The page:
One of the questions that I get asked the most is how I manage blogging and freelance content creation, all while working a full-time 9 to 5 job. Although I dream of the day that I would be able to blog full-time, Mama's gotta work - those shoes won't buy themselves! Managing the demands of blogging while working 9-5 isn't easy, and certainly isn't glamorous, but it can be extremely rewarding. Here are some of my best tips and tricks on how I stay focused, inspired and organized while trying to juggle blogging with my full-time job.
1. Mornings Are For EmailsI'm a morning person on my worst day, but since blogging mornings have become my lifeline to being productive and getting things accomplished. My typical weekday morning consists of getting up at least 2 hours before I need to leave for work, making myself a cup of coffee and answering emails. Staying on top of your emails is essential for avoiding blogger burn-out while working, since nothing triggers anxiety like an inbox full of unanswered messaged. I like to respond to every email I receive, even it's its just a quick 'no thank you' to opportunities that don't interest or apply to me. Mornings are also a great time to review and respond to comments on your blog and social media - similarly I think that every message deserves a response, even if it's just a quick 'thank you.' Even carving out an hour each and every morning to devote to blog-related emails and comments will ensure that you keep on top of your correspondence, and help to establish a reputation for yourself as reliable.
Daylight hours are so valuable for blogging, especially as we move into the winter, and if you work a day-job then chances are you'll be stuck at the office during prime photo-taking hours. I like to bite the bullet and take all of my blog photos during the weekend, or whatever day that I have off from work. Always take more photos than you think you need since you won't have an opportunity to re-take them during the week, and may need a few extras for social media. Speaking of social media, I also tend to take a few Instagram photos on the weekends that I will edit and post throughout the week. To avoid burn-out, and to have a chance to relax, I don't actually edit my photos on the weekends - I save that for weeknights.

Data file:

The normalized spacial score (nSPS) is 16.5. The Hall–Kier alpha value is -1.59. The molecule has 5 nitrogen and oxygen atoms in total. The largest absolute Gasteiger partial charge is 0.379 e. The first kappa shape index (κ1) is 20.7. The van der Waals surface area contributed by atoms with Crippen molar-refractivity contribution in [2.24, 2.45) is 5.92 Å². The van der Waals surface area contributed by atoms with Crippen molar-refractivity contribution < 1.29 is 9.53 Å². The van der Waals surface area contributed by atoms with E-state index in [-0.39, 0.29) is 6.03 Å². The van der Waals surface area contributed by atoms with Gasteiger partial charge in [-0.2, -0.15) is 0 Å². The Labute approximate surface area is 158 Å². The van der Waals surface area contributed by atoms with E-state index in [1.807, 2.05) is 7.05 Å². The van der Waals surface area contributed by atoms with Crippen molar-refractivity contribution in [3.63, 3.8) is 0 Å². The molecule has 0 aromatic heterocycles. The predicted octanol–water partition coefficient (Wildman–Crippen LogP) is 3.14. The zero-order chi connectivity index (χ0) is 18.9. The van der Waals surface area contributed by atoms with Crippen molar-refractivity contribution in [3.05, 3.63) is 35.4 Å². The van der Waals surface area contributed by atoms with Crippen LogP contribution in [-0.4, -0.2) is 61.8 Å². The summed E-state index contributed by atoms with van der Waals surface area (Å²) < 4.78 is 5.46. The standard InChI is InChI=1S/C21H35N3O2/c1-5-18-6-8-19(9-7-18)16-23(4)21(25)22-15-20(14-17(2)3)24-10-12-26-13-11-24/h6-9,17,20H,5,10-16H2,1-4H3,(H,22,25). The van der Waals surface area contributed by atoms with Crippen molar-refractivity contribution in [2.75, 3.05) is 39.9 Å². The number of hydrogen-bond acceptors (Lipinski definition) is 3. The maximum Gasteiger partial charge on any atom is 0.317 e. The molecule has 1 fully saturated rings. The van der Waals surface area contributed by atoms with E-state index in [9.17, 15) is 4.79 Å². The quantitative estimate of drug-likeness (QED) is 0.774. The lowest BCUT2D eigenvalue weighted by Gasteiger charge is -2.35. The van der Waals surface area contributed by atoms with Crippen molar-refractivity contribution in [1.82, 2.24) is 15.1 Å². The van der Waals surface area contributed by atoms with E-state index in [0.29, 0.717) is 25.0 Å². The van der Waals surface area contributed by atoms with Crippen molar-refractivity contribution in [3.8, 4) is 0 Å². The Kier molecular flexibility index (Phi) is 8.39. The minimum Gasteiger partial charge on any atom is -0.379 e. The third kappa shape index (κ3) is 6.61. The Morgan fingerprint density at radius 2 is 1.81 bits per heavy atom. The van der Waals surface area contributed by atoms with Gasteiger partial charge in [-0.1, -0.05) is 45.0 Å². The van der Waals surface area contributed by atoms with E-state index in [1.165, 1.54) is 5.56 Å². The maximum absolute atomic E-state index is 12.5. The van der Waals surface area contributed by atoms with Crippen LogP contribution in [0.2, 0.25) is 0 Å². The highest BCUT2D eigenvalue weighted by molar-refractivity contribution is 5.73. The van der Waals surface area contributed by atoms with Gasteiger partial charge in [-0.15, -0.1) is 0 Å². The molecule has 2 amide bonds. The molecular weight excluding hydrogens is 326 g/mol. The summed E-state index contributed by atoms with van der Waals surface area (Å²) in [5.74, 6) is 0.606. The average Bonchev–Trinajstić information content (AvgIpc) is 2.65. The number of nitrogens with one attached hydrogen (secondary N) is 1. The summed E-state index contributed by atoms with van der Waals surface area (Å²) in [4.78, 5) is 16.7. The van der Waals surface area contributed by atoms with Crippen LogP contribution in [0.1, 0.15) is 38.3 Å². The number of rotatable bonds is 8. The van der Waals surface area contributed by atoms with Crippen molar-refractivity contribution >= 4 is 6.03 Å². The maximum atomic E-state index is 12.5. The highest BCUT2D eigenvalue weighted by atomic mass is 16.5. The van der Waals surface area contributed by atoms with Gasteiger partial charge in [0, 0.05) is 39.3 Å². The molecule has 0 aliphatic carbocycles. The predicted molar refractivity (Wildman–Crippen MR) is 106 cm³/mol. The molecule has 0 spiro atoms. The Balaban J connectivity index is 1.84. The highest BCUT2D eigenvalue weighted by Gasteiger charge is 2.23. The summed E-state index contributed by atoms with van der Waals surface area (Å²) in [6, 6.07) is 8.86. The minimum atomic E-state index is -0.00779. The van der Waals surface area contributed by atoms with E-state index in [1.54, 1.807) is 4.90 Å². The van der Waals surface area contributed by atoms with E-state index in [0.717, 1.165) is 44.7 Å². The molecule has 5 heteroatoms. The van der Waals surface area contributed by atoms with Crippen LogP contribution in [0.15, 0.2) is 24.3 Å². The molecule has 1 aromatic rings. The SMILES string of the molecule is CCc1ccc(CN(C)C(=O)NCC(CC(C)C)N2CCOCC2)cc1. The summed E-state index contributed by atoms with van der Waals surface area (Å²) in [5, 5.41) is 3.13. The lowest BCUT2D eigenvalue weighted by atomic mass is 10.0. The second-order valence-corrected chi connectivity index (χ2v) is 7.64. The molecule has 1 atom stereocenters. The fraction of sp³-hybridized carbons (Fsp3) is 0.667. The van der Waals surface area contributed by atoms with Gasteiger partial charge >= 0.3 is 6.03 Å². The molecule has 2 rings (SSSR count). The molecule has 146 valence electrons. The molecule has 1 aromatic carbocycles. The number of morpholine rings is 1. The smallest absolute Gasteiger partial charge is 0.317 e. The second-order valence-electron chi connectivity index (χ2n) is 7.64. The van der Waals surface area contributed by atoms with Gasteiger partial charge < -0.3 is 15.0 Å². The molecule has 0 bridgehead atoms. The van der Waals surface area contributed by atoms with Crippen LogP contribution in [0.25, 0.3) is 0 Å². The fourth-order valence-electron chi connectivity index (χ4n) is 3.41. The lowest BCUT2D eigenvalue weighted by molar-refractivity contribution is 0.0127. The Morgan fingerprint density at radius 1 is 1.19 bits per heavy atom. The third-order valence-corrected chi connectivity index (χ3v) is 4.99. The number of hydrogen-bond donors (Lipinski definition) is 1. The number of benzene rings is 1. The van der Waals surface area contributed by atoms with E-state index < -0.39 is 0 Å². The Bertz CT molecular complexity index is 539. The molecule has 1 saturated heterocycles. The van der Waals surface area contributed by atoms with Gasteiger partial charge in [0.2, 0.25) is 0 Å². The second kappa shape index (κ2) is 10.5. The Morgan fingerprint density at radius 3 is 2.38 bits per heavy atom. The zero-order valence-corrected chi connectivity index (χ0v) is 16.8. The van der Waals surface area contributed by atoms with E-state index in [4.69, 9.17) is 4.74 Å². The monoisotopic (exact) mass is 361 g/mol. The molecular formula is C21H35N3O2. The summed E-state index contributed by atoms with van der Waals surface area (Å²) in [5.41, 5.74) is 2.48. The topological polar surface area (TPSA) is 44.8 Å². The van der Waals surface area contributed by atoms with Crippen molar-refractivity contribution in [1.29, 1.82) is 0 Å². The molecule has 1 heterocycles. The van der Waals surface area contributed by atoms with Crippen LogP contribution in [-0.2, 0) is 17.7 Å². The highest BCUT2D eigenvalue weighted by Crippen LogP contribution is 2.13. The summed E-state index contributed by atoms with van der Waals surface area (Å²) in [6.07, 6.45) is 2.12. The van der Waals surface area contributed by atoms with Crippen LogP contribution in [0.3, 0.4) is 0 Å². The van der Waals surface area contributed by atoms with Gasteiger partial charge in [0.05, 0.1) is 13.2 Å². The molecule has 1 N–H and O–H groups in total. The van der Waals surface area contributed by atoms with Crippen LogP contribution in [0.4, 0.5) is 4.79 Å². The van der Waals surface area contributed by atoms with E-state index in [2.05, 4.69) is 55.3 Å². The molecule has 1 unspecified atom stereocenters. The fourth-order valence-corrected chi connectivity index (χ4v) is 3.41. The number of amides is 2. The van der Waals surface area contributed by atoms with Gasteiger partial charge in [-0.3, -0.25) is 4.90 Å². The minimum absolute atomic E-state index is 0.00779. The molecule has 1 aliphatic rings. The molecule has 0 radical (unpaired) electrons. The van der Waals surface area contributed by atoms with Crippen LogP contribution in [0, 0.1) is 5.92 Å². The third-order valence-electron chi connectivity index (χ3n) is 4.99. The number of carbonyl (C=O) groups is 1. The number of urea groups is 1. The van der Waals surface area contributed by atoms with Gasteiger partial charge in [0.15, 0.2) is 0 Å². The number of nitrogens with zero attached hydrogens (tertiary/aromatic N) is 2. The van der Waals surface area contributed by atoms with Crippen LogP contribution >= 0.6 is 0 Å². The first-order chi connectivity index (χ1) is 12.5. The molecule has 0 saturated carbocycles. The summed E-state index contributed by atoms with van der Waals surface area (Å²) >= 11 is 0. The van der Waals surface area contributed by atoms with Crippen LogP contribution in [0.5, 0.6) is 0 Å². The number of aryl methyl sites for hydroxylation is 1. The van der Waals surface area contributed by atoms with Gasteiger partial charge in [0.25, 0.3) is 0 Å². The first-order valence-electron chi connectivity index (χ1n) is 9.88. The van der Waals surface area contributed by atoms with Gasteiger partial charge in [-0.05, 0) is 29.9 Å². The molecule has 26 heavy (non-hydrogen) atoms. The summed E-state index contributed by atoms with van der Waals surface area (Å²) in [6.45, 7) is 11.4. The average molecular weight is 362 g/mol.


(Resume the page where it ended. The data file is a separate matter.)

2. Weekends are for Photos
3. Night Time Is For Editing and PostsSince I've taken all of my photos on the weekends, I like to devote a few nights a week to editing photos and drafting blog posts to be published the next day. Editing definitely doesn't seem as daunting if you do it a few days after the photos have been taken, and viewing your photos with a fresh pair of eyes gives you a new perspective while you edit. Breaking up the components of a blog post over a few days is great for avoiding burnout and keeps your mind creative.
4. Use Two Different PlannersI'm a pen-to-paper kind of girl, and nothing keeps me organized while trying to balance full-time work and blogging than planning out my posts for the month, and writing all of my commitments down. I actually have two separate planning systems, one for work and one for blogging - I find that this helps to keep me focused and prevents me from becoming overwhelmed. I recommend using a planner that not only allows you to plan by the day, but also has a month at a glance so that I can jot in any deadlines and events and can make sure that I'm not overcommitting.
5. It's Okay To Say NoBlogger burnout is real, and I suspect that it has a lot to do with accepting each and every offer and event invitation that comes your way. When I first started blogging,I would happily accept all requests for collaborations that come into my inbox and while it's a great way to learn how to work with companies and brands, it's simply not sustainable over the long run - especially when you have a full-time commitment during the day! It's totally okay to be selective about which blogging projects you take on, and events you attend. Being selective actually helps keep your creative side vibrant; you still want to feel in control, and this may be compromised if you accept too many projects and commitments while still having to work full-time.
6. Apply Your Skills From Work and Blogging to One AnotherAdmittedly, sometimes it's hard to see the bigger picture as to why you continue to push yourself and blog while working full-time: wouldn't it just be easier to just commit to one? Financial issues aside, I actually think that working full-time gives you a new skill set unique to you and actually helps with blogging. For example, I write a lot of business correspondence at my day-job which actually helps me to ensure each and every email related to my blog is articulate and professional. Do you work with people at your day job? You will have a leg-up when attending events and meeting new bloggers since chances are you'll be relaxed and experienced in talking to everyone. Blogging itself is a great way to stay creative, and creativity is a wonderful skill that lends itself useful to all jobs.
Blogging while working full time is definitely a challenge, and will really test your time management skills - but is completely worth it! Do you work full-time while blogging? What are some of your biggest tips for managing both commitments? I think that this is an issue that most of us face, so I would love to hear your thoughts - join the discussion!